Empathy comes easy. Of course, our children should learn that all of humanity shares common characteristics. They should understand that for some purposes we are all limbs of a single body. This will do no harm, but it avoids the only relevant question of political action: To what extent are we obligated to help the needy who are strangers to our culture?

A true utopian would say that we and other rich nations should share our wealth with the poor and suffering among the five billion people on the planet. If we really believed that national boundaries are arbitrary, as Nussbaum claims, we should have to apply John Rawls’s difference principle to all living people and insist that we justify an incremental American wealth on the grounds of its benefiting the poorest group of people on earth. This measure would, to say the least, test our commitment to the other limbs of the earth’s body politic.

But Nussbaum is not a true utopian universalist. It is not even clear that she recognizes the problem of redistributing our wealth. She advises against other countries’ industrializing quickly without taking steps to protect the environment. Apparently, she would be unhappy about a billion Chinese and a billion Muslims driving to work every morning, using paper plates and styrofoam cups, and generating tons of trash. The well-to-do among us can do this, but they should not. But, she says, we should rear our children to feel guilty about their privileged position in the world. That, in her view, is what it means to “take Kantian morality at all seriously.” But, alas, it is not clear what our children, so sensitized, could or should do to assuage their guilt.

There is no easy answer to the question of how much we should help strangers in need. Neither Rawls nor Nussbaum has anything serious to offer on the question. Our first obligation is to those who share our political and economic fate — to the Chinese, Africans, Latinos, and Jews who have become Americans. And undoubtedly we owe something to their erstwhile countrymen who stayed at home. But how much we owe to strangers abroad is open to debate. I have heard philosophers argue that the standard should be one of decency. We help refugees when our conscience bothers us. It makes more sense to debate our obligation as a discounted version of what we owe those in our midst. Yet neither of these approaches generates more than a haphazard approach to foreign aid.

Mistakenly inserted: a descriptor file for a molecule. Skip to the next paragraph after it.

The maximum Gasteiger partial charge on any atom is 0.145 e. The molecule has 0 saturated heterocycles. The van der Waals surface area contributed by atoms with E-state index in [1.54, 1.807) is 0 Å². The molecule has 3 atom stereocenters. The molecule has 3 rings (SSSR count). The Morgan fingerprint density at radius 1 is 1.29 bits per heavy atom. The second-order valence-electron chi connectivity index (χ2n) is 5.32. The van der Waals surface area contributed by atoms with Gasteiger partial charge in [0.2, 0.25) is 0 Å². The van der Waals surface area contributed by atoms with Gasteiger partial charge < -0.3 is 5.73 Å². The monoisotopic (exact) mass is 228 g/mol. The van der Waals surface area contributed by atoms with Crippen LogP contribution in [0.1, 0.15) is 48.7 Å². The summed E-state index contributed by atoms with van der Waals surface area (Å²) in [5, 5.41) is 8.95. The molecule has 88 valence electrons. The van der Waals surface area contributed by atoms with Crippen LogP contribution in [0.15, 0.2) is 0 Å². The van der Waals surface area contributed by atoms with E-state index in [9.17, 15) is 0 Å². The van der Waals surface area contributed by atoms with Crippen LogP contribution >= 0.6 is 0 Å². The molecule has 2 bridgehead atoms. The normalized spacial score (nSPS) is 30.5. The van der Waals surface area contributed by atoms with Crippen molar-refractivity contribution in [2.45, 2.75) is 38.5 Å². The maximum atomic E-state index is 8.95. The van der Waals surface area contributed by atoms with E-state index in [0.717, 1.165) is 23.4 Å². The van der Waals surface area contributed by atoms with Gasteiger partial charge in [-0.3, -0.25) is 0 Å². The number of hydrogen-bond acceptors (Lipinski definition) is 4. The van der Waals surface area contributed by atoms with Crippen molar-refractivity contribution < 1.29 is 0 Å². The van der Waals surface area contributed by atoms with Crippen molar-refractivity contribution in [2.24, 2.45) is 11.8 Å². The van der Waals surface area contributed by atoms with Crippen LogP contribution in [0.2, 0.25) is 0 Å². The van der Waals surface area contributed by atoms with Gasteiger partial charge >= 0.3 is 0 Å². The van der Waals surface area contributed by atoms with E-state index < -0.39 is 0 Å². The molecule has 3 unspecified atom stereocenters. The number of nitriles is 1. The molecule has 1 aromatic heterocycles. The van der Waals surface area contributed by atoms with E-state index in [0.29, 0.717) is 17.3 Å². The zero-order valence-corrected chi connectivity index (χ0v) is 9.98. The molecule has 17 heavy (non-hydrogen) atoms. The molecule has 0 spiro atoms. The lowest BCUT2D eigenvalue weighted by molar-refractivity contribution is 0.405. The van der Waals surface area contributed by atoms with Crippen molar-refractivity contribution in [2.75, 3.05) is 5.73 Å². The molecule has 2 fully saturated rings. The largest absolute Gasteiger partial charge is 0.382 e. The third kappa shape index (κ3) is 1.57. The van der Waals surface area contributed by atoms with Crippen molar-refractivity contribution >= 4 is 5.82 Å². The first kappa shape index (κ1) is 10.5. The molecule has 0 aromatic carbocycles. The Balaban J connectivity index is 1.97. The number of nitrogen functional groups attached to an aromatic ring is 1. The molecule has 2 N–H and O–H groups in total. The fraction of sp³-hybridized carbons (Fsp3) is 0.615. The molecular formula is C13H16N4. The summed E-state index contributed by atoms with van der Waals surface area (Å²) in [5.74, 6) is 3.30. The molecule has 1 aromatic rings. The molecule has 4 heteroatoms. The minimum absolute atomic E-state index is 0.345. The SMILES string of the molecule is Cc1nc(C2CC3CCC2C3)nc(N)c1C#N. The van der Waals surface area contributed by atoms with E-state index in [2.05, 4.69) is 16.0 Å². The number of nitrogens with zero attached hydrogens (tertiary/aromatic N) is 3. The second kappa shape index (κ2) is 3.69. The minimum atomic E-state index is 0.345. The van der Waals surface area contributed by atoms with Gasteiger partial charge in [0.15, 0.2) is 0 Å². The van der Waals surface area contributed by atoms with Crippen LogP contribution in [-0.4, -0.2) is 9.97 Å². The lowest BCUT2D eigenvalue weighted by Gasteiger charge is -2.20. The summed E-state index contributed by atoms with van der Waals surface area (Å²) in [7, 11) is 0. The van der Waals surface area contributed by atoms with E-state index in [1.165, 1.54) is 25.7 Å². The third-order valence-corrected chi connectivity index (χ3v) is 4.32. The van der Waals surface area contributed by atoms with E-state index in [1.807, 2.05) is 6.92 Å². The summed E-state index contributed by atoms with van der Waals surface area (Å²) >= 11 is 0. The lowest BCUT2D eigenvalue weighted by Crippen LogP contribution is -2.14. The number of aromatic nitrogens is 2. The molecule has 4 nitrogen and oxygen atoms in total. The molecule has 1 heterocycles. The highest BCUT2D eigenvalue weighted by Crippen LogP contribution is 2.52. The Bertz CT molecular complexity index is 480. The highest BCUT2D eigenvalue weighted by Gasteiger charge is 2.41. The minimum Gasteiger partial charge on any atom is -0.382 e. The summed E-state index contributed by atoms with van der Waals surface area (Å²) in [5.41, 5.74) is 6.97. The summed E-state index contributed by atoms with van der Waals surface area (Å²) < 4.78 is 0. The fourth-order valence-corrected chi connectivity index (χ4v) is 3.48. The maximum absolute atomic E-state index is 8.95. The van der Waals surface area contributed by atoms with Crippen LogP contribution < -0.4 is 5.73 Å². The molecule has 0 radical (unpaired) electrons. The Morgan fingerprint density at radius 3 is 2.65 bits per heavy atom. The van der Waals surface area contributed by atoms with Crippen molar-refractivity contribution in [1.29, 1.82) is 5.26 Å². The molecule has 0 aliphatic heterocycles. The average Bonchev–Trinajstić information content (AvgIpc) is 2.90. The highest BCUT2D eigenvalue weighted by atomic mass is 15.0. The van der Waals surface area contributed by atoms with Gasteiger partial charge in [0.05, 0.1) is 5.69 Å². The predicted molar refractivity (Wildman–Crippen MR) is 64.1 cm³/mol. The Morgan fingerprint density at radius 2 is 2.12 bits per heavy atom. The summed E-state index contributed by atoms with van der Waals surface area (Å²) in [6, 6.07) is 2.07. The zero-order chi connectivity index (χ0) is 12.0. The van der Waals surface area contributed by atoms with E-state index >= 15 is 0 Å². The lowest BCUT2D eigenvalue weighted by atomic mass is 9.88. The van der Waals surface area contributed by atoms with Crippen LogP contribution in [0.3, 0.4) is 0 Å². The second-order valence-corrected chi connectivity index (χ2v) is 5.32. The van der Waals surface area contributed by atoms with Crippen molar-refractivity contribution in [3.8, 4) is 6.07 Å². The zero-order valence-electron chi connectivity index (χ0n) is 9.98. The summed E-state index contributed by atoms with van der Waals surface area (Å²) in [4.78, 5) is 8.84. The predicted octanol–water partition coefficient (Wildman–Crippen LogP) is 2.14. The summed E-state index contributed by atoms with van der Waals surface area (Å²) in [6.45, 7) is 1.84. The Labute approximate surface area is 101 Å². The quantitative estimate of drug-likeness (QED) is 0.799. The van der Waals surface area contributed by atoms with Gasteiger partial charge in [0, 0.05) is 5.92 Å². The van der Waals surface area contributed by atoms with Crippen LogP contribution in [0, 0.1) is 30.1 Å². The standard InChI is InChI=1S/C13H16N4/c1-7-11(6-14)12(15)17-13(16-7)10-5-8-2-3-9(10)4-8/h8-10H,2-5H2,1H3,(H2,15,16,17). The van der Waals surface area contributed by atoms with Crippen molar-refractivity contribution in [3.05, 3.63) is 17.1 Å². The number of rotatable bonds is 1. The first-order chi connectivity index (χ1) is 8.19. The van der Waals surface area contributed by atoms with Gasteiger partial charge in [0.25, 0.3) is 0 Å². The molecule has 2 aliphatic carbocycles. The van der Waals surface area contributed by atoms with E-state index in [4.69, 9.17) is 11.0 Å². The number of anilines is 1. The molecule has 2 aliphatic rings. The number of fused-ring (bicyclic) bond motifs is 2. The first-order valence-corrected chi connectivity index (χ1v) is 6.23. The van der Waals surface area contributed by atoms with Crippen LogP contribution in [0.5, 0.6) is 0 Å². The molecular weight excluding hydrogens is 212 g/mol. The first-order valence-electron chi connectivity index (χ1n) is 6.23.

The most dramatic rescue missions in the second half of the 20th century have occurred on the most patriotic soil. Germany’s taking responsibility for 17 million new citizens and their bankrupt economy is hardly an action of universal brotherhood. It is an expression of Germany’s commitment to its own people, narrowly defined. That they would not dream of a similar effort to help Romania or Bulgaria makes their actions no less noble. Israel’s absorbing a population from Russia and Ethiopia almost equal to its own size speaks in a similar idiom of patriotism. Jews are committed not to universal humanity but to helping each other. Would that Americans had some of this commitment that Germans and Jews nurture in their patriotic culture. Perhaps then we could repair the South Bronx.

The ideal is the enemy of the good. And Kantian universalism distracts us from the localized solidarity necessary for political action. We cannot provide health care for the entire world, but at least we can seek to provide it for Americans. Those who dream of being citizens of the world should look around them. Are they proud to be a citizen of the country where they can actually make a difference?

In the end, Nussbaum’s argument reduces to name-calling. Her case is a version of the insult that anyone who takes patriotism seriously must be a crypto-fascist. Her charges range from accusing her opponents of treating their country as a god to their seeking “a surrogate parent who will do one’s thinking for one.” There must be a better way to make the point that we must help those close to us without forgetting those far away.